US mailboxes old and new
US mailboxes old and new

As the tediousness of the pandemic threatened to dull our perceptions we found a way to reinvigorate our routine. We get out of the house before the second cup of coffee, before we have read the news and opinion pages. The streets are quiet, the dog walkers aren’t blocking the park entrance and the trails in the woods are nearly empty. While the rest of America sleeps in we have been turning in earlier and waking at dawn.

The City or County has put signs up in the park reminding visitors to stay six feet apart. The signs aren’t ugly, they don’t shout, but the message is hard to read from a distance and the tagline are hard to read when you’re on top of the signs. They make a former graphic artist wince.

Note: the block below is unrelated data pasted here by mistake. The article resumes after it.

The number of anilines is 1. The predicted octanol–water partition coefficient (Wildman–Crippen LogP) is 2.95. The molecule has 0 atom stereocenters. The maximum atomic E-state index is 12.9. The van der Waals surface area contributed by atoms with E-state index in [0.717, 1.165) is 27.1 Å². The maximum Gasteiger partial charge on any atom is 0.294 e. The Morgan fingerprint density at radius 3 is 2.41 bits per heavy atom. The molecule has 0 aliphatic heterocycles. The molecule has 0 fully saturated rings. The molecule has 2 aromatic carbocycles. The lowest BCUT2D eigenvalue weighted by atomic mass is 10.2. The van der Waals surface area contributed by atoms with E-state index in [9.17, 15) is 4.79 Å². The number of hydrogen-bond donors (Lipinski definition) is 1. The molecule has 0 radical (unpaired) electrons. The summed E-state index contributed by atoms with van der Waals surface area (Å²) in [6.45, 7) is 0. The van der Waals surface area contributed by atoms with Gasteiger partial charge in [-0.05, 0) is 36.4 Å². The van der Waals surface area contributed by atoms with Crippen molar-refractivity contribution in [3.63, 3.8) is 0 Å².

There was an article in the NYT this morning about how during the Great Depression the government put thousands of artists to work under the WPA . Examples of beautiful murals, posters and signs were cited. In Trump’s world funding for the arts is non starter. So who do they hire when they want get something done? The signs in the park look like they were done by an eighth grader. Who did the Cuomo’s hideous highway signs?

I’m still steaming about the Post Office”s move in 1999 to replace the distinctive logo that fit perfectly on the outdoor boxes with some sort of italicized, speedy like Fed Ex, abomination. The new logo makes the fifties’ styled boxes look like they’re falling over. The old logss are still there under the bigger parallelograms. Maybe we can steam them off.

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